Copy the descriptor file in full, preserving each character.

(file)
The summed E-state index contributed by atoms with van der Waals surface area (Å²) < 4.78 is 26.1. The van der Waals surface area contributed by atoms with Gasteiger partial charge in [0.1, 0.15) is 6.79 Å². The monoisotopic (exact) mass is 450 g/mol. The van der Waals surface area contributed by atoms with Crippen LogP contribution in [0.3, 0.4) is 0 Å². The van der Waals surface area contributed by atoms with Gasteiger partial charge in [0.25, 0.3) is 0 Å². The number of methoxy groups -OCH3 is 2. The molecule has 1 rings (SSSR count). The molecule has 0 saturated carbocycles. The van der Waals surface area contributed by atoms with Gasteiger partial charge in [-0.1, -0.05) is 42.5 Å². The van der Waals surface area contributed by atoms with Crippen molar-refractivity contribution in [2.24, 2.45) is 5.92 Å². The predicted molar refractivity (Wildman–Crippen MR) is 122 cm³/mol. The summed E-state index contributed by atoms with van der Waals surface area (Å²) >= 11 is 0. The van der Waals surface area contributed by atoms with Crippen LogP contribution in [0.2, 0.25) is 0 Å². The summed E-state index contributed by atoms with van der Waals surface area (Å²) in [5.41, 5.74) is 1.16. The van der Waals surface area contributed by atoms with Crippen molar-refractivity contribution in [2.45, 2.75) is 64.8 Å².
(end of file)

The summed E-state index contributed by atoms with van der Waals surface area (Å²) < 4.78 is 26.1. The van der Waals surface area contributed by atoms with Gasteiger partial charge in [0.1, 0.15) is 6.79 Å². The monoisotopic (exact) mass is 450 g/mol. The van der Waals surface area contributed by atoms with Crippen LogP contribution in [0.3, 0.4) is 0 Å². The van der Waals surface area contributed by atoms with Gasteiger partial charge in [0.25, 0.3) is 0 Å². The number of methoxy groups -OCH3 is 2. The molecule has 1 rings (SSSR count). The molecule has 0 saturated carbocycles. The van der Waals surface area contributed by atoms with Gasteiger partial charge in [-0.1, -0.05) is 42.5 Å². The van der Waals surface area contributed by atoms with Crippen molar-refractivity contribution in [2.24, 2.45) is 5.92 Å². The predicted molar refractivity (Wildman–Crippen MR) is 122 cm³/mol. The summed E-state index contributed by atoms with van der Waals surface area (Å²) >= 11 is 0. The van der Waals surface area contributed by atoms with Crippen LogP contribution in [0.2, 0.25) is 0 Å². The summed E-state index contributed by atoms with van der Waals surface area (Å²) in [5.41, 5.74) is 1.16. The van der Waals surface area contributed by atoms with Crippen molar-refractivity contribution in [2.45, 2.75) is 64.8 Å².